Virchow performed many autopsies and consequently found a multitude of pathological changes, hence his motto: “No day without a specimen”. To improve navigation over the vast collection he had to prepare its first catalogue [21, 22]. In 1856 Virchow moved to Berlin to run the Department of Pathological Anatomy and Physiology at the Friedrich-Wilhelms University and the newly built Institute for Pathology on the premises of the Charité [23]. That is where he created another enormous collection of scientific exhibits. From just 1500, it reached over 23,000 dry and wet specimens by the end of his life. They could be divided into three parts: anatomy, typical lesions, and stages of disease [24]. Virchow wanted to share the exhibits with a wider public, so in 1899 he opened the Pathologischen Museum. This kind of archive was supposed to be used in the everyday work of scientists, physicians, medical teachers, as well as students. The goal of the museum was also to present the human body in something like a three-dimensional atlas. Quite often the exhibited cases were supplemented by an additional description and supported by plaster or wax models. From this perspective the Berlin collection was the first professional pathology museum with an exact exhibitive scenario. Rudolph Virchow died in 1902, but his successors continued his work and expanded the collection to 26,000 exhibits before World War II. After the war its scant remnants grew again to about 10,000 specimens. Later, an additional 3300 exhibits belonging to Johann Gottlieb Walter (1734-1818) were added in the collection [25, 26, 27, 28]. Virchow had many continuators – von Rindfleisch (1836-1908) in Wurzburg, in Greifswald it was Paul Albert Grawitz (1850-1932) [29], and Julius Arnold (1835-1915) from Heidelberg (today part of the Ruprecht-Karls-Universität Heidelberg collection) [30]. Felix Jacob Marchand (1846-1928), from the Institute of Pathology in Giessen, later in Marburg and Leipzig, was so impressed by Virchow’s collection that, based on over 32,000 autopsies, he decided to create his own assemblage reaching a total of 10,000 exhibits. However, only a little over 600 items, mainly tuberculosis lesions, have survived until today [31, 32].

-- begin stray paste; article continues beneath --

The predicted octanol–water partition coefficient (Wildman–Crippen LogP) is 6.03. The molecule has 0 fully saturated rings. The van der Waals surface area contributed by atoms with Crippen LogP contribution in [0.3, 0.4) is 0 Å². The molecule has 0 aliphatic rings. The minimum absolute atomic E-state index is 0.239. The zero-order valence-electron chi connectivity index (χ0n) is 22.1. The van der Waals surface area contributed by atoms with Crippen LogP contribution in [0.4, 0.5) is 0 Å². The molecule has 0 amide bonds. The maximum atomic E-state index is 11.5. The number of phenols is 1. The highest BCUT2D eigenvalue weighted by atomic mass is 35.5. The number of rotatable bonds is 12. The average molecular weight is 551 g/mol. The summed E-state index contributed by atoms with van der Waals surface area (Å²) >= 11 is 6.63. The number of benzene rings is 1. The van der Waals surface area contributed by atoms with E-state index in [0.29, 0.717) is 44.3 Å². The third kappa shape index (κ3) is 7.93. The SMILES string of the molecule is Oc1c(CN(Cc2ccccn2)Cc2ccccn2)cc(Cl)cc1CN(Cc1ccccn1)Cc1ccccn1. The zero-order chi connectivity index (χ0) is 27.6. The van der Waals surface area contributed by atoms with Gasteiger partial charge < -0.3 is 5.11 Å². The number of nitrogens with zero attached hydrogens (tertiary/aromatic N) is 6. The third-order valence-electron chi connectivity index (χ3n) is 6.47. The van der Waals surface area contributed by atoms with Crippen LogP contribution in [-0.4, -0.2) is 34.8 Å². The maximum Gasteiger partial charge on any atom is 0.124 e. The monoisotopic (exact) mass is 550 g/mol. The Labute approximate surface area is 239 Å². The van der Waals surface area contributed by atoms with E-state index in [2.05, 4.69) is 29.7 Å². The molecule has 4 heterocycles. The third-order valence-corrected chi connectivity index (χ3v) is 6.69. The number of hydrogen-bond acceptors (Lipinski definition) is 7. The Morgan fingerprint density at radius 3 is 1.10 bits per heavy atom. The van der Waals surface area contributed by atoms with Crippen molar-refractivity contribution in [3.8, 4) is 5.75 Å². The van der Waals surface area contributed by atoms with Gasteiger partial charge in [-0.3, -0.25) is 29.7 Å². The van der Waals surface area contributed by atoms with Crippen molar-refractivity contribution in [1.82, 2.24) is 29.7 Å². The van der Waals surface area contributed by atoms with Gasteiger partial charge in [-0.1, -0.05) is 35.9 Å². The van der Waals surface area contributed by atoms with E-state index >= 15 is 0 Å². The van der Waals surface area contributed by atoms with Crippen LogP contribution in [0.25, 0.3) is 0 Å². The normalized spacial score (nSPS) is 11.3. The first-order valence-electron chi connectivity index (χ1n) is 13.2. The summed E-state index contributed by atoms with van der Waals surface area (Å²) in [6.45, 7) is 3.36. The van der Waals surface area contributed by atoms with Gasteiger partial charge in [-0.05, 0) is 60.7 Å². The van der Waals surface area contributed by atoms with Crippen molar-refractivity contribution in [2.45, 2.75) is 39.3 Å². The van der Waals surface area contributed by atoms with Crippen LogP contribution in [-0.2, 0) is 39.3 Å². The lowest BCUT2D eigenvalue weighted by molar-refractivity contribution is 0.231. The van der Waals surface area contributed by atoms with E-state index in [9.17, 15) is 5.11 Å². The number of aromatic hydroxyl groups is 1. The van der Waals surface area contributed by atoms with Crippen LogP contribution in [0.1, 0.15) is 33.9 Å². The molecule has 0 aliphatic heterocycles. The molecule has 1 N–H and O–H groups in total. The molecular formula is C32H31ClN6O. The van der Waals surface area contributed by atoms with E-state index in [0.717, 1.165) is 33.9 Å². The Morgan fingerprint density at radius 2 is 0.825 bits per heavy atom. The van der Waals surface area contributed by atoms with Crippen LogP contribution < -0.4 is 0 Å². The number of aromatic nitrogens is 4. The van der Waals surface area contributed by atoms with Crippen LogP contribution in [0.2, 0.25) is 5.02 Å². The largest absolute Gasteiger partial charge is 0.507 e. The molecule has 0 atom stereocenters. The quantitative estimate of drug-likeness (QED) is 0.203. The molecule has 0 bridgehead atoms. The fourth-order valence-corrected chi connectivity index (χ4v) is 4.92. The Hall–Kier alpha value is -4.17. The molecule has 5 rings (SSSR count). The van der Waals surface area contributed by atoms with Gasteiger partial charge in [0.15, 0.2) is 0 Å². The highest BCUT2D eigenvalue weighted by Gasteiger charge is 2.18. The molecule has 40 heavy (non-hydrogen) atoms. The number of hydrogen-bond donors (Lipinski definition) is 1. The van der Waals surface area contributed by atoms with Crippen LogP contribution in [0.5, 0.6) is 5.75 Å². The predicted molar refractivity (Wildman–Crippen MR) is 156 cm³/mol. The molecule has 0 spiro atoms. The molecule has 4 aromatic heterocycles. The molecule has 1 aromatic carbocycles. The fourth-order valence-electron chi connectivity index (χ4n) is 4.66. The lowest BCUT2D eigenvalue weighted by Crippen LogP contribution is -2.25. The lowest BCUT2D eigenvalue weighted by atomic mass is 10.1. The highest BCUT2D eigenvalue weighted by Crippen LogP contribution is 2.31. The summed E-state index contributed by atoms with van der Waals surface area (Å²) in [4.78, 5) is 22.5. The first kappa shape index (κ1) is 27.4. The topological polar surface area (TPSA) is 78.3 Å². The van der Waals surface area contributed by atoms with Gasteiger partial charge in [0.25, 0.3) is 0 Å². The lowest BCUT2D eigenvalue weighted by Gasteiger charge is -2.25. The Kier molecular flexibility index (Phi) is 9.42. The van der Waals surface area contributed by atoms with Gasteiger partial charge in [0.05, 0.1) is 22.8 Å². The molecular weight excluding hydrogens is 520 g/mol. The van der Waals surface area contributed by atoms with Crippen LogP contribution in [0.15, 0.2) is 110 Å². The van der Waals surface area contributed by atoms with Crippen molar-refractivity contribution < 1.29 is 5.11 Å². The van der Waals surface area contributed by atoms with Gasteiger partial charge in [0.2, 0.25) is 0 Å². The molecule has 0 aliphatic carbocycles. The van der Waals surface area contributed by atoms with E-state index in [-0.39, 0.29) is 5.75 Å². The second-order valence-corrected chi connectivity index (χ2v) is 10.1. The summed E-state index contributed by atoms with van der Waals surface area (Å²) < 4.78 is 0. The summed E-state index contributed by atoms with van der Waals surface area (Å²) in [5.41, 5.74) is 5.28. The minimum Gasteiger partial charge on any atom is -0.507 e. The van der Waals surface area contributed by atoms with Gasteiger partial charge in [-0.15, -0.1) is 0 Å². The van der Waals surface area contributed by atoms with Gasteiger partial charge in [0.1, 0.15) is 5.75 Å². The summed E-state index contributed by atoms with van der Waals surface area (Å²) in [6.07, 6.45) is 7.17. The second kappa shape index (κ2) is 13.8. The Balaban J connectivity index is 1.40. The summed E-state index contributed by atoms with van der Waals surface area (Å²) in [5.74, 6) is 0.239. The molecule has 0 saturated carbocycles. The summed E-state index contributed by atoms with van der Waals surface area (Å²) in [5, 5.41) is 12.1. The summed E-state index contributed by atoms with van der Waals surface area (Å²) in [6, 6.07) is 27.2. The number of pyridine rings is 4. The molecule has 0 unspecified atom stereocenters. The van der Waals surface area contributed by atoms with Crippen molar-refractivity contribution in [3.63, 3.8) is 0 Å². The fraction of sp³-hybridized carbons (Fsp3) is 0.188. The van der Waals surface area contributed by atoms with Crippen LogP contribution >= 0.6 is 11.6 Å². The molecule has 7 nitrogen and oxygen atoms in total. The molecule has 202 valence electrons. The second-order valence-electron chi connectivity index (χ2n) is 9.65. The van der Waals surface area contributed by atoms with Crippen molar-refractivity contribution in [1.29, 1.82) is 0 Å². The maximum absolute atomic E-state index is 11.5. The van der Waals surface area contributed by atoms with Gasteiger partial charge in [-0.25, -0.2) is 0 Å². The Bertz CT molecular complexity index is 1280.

The Estonian Tartu collection, founded by August Antonius Raube, dates from 1890. It was kept in the Old Anatomical Theatre. The assemblage was to serve as an illustration for anatomy lectures. Later the museum was opened to non-medical students and Tartu citizens, with Friday as a day especially for housewives. The items were scattered as a result of two World Wars but have been reacquired and presented to the public since 2005 [33]. It is impossible to describe or even to list all European pathology museums or collections here, but we cannot leave unmentioned some of the most prominent, like the London Bart’s Pathology Museum, the Hunterian Museums (London and Glasgow), the Gordon Pathology Museum, the Berlin Museum of Medical History at the Charité, the Lyon Hospitals Hôtel-Dieu Museum in France, the Basque Museum of the History of Medicine and Science in Leioa, and the Medicinsk Museion in Copenhagen [34].